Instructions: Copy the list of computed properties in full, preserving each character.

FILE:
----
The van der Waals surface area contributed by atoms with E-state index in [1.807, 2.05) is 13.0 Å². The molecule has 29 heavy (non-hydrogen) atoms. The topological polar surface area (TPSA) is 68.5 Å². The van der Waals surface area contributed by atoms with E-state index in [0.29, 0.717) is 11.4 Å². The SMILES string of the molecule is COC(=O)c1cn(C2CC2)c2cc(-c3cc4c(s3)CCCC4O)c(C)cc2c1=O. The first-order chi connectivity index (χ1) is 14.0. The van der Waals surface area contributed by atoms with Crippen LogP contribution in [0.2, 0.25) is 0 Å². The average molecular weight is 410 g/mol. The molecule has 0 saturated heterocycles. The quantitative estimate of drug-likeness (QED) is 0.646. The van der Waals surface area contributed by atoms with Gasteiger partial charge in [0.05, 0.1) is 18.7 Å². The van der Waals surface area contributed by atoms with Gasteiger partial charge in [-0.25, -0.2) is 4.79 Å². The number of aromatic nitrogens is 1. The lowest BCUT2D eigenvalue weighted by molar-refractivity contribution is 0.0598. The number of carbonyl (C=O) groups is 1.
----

The van der Waals surface area contributed by atoms with E-state index in [1.807, 2.05) is 13.0 Å². The molecule has 29 heavy (non-hydrogen) atoms. The topological polar surface area (TPSA) is 68.5 Å². The van der Waals surface area contributed by atoms with E-state index in [0.29, 0.717) is 11.4 Å². The SMILES string of the molecule is COC(=O)c1cn(C2CC2)c2cc(-c3cc4c(s3)CCCC4O)c(C)cc2c1=O. The first-order chi connectivity index (χ1) is 14.0. The van der Waals surface area contributed by atoms with Crippen LogP contribution in [0.2, 0.25) is 0 Å². The average molecular weight is 410 g/mol. The molecule has 0 saturated heterocycles. The quantitative estimate of drug-likeness (QED) is 0.646. The van der Waals surface area contributed by atoms with Gasteiger partial charge in [0.05, 0.1) is 18.7 Å². The van der Waals surface area contributed by atoms with Gasteiger partial charge in [-0.25, -0.2) is 4.79 Å². The number of aromatic nitrogens is 1. The lowest BCUT2D eigenvalue weighted by molar-refractivity contribution is 0.0598. The number of carbonyl (C=O) groups is 1.